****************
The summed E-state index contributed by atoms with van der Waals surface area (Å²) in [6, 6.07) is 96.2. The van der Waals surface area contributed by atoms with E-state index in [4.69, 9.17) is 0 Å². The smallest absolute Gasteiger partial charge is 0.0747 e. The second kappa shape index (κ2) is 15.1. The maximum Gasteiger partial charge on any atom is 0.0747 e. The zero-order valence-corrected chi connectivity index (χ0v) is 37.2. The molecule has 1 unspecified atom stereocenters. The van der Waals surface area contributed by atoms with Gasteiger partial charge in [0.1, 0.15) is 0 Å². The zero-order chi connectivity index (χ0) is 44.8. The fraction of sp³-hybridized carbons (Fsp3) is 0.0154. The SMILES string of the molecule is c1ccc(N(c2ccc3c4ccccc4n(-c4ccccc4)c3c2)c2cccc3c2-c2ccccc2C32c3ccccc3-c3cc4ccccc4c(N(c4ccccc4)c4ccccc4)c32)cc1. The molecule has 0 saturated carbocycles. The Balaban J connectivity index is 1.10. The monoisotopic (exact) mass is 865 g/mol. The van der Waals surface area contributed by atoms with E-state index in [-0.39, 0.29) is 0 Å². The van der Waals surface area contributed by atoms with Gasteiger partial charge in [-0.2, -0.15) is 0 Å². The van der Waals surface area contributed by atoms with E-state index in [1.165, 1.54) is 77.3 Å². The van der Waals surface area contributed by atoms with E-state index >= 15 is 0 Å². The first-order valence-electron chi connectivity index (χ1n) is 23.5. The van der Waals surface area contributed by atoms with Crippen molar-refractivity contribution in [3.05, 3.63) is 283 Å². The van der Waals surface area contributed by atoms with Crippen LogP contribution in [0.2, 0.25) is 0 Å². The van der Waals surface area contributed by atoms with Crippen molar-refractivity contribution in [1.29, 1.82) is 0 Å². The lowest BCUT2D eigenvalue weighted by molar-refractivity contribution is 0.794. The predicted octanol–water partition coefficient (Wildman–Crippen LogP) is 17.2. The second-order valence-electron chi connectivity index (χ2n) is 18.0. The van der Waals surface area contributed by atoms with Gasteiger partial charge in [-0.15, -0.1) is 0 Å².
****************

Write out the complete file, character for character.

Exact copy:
The summed E-state index contributed by atoms with van der Waals surface area (Å²) in [6, 6.07) is 96.2. The van der Waals surface area contributed by atoms with E-state index in [4.69, 9.17) is 0 Å². The smallest absolute Gasteiger partial charge is 0.0747 e. The second kappa shape index (κ2) is 15.1. The maximum Gasteiger partial charge on any atom is 0.0747 e. The zero-order valence-corrected chi connectivity index (χ0v) is 37.2. The molecule has 1 unspecified atom stereocenters. The van der Waals surface area contributed by atoms with Gasteiger partial charge in [0.1, 0.15) is 0 Å². The zero-order chi connectivity index (χ0) is 44.8. The fraction of sp³-hybridized carbons (Fsp3) is 0.0154. The SMILES string of the molecule is c1ccc(N(c2ccc3c4ccccc4n(-c4ccccc4)c3c2)c2cccc3c2-c2ccccc2C32c3ccccc3-c3cc4ccccc4c(N(c4ccccc4)c4ccccc4)c32)cc1. The molecule has 0 saturated carbocycles. The Balaban J connectivity index is 1.10. The monoisotopic (exact) mass is 865 g/mol. The van der Waals surface area contributed by atoms with E-state index in [-0.39, 0.29) is 0 Å². The van der Waals surface area contributed by atoms with Gasteiger partial charge in [-0.2, -0.15) is 0 Å². The van der Waals surface area contributed by atoms with E-state index in [1.165, 1.54) is 77.3 Å². The van der Waals surface area contributed by atoms with E-state index >= 15 is 0 Å². The first-order valence-electron chi connectivity index (χ1n) is 23.5. The van der Waals surface area contributed by atoms with Crippen molar-refractivity contribution in [3.05, 3.63) is 283 Å². The van der Waals surface area contributed by atoms with Crippen LogP contribution in [0.2, 0.25) is 0 Å². The van der Waals surface area contributed by atoms with Crippen molar-refractivity contribution in [1.29, 1.82) is 0 Å². The lowest BCUT2D eigenvalue weighted by molar-refractivity contribution is 0.794. The predicted octanol–water partition coefficient (Wildman–Crippen LogP) is 17.2. The second-order valence-electron chi connectivity index (χ2n) is 18.0. The van der Waals surface area contributed by atoms with Gasteiger partial charge in [-0.15, -0.1) is 0 Å².